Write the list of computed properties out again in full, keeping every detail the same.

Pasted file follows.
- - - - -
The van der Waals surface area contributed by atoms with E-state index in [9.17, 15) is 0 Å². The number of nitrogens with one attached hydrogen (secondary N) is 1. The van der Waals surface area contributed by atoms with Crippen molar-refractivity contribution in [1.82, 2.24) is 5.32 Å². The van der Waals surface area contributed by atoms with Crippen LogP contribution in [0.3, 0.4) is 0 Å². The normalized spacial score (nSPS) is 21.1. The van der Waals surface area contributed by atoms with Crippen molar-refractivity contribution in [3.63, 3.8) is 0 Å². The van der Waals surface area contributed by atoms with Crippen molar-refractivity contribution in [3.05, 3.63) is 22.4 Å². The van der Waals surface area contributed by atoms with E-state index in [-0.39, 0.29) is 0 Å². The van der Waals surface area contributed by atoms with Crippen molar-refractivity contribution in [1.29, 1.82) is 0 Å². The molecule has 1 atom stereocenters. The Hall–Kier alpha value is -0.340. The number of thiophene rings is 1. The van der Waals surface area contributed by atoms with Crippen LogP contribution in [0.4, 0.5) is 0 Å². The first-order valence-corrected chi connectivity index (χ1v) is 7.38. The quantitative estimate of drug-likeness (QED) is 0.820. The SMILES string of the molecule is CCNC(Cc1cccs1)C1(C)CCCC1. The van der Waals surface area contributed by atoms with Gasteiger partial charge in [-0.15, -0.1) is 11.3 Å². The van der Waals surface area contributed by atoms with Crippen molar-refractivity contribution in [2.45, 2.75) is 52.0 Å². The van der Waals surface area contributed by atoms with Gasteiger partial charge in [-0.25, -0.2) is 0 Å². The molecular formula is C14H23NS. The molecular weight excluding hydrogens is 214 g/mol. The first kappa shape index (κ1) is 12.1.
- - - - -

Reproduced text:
The van der Waals surface area contributed by atoms with E-state index in [9.17, 15) is 0 Å². The number of nitrogens with one attached hydrogen (secondary N) is 1. The van der Waals surface area contributed by atoms with Crippen molar-refractivity contribution in [1.82, 2.24) is 5.32 Å². The van der Waals surface area contributed by atoms with Crippen LogP contribution in [0.3, 0.4) is 0 Å². The normalized spacial score (nSPS) is 21.1. The van der Waals surface area contributed by atoms with Crippen molar-refractivity contribution in [3.63, 3.8) is 0 Å². The van der Waals surface area contributed by atoms with Crippen molar-refractivity contribution in [3.05, 3.63) is 22.4 Å². The van der Waals surface area contributed by atoms with E-state index in [-0.39, 0.29) is 0 Å². The van der Waals surface area contributed by atoms with Crippen molar-refractivity contribution in [1.29, 1.82) is 0 Å². The molecule has 1 atom stereocenters. The Hall–Kier alpha value is -0.340. The number of thiophene rings is 1. The van der Waals surface area contributed by atoms with Crippen LogP contribution in [0.4, 0.5) is 0 Å². The first-order valence-corrected chi connectivity index (χ1v) is 7.38. The quantitative estimate of drug-likeness (QED) is 0.820. The SMILES string of the molecule is CCNC(Cc1cccs1)C1(C)CCCC1. The van der Waals surface area contributed by atoms with Gasteiger partial charge in [-0.15, -0.1) is 11.3 Å². The van der Waals surface area contributed by atoms with Crippen molar-refractivity contribution in [2.45, 2.75) is 52.0 Å². The van der Waals surface area contributed by atoms with Gasteiger partial charge in [-0.25, -0.2) is 0 Å². The molecular formula is C14H23NS. The molecular weight excluding hydrogens is 214 g/mol. The first kappa shape index (κ1) is 12.1.